The remake, reboot, revival craze continues in Hollywood and even Netflix is in on the fun! Why not? It’s a ratings goldmine that comes with a built-in aurdience. Rehashing Full House last year with Fuller House became a pop culture success leading to second season in 2017. Arrested Development was an early success for the streaming service as are Trailer Park Boys and Longmire now. Now comes a revival of Gilmore Girls. But does the next nostalgia missile explode into awesome or fall like a dud?
If you don’t know, the Gilmore Girls ran from 2000 to 2007, first on The WB and then on CW. It stars Lorelai Gilmore (Lauren Graham), a single mom raising an extraordinary overachieving teenage daughter, Rory Gilmore (Alexis Bledel). The pair struggle with school, work, life, and family as they chug coffee in the small town of Stars Hollow. Gilmore Girls is a comedy and drama, but a bit of a fantasy too as the idyllic Stars Hollow exists in a world with a town troubadour, quirky townspeople, and pop culture references galore.
Gilmore Girls is like living inside a Norman Rockwell painting only everyone has whip-smart things to say.
The show’s three strengths were it’s rapid-fire and pop culture-infused dialogue, fantastic acting, and fluid directing. Long, one-shot takes put you in Stars Hollow along with acclaimed performances from Graham, Bledel, and Kelly Bishop as matriarch Emily Gilmore.
Gilmore Girls grew into a strong ratings performer. But it’s that final season that fans complain about. And for that reason, Netflix decided to fill a void by offering Gilmore Girls: A Year In The Life. It’s four episodes, each taking place during a different season (Summer, Fall, etc.) that recaps the lives of the Gilmore Girls and puts a better bow on the entire Gilmore Girls package than the original, weak series finale.
Gilmore Girls: A Year In The Life hits the ground running. The overall story takes a bit to get going. But from the opening moments, the dialogue is shooting out the mouths of the cast. The camera is carefully following. And the wacky, small town is buzzing again.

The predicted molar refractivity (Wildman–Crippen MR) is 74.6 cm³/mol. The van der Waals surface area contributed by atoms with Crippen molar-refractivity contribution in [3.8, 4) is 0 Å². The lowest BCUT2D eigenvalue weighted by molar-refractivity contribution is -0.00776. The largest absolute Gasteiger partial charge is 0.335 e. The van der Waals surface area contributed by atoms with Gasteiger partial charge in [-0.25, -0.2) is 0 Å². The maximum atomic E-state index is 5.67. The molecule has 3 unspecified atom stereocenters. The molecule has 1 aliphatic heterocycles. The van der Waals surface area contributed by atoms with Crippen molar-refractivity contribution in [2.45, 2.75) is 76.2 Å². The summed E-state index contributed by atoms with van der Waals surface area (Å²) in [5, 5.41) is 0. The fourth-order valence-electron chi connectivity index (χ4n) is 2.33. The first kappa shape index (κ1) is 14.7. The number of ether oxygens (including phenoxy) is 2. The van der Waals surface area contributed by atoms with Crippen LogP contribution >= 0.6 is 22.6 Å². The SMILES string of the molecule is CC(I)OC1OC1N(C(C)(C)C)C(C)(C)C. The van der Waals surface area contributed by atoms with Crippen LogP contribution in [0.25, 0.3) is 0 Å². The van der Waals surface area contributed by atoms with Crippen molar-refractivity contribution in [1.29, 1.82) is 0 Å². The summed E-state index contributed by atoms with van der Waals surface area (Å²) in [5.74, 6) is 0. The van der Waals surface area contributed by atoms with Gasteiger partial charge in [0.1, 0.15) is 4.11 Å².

For fans of the series, it’s a must-see. It’s four more episodes to enjoy with these great characters and the brilliant way the show mixes humor and drama. For those who have never watched Gilmore Girls it’s still entertaining, if only for the dialogue and performances. However, without the benefit of the series, a lot of the feels will get lost, as will those joyful moments when old characters pop up.
Is it perfect? No. A lot of questions are left unanswered. And there are a few song and dance numbers that feel a little tacked on or are longer than they should be. Not all the old Stars Hollow folks return or are around like they should be. And the ending will be a point of discussion for fans for years to come. As a personal nitpick, why didn’t they use the theme song. “Where You Lead” by Carole King?
I’m generally not a fan of reboots, remakes, or otherwise uses of weaponized nostalgia. I like to look forward and in the end that’s the message behind this new Gilmore Girls. Emily, Rory, and Lorelai all leave old fears behind to face new, exciting fears as the bonded, confident women they are.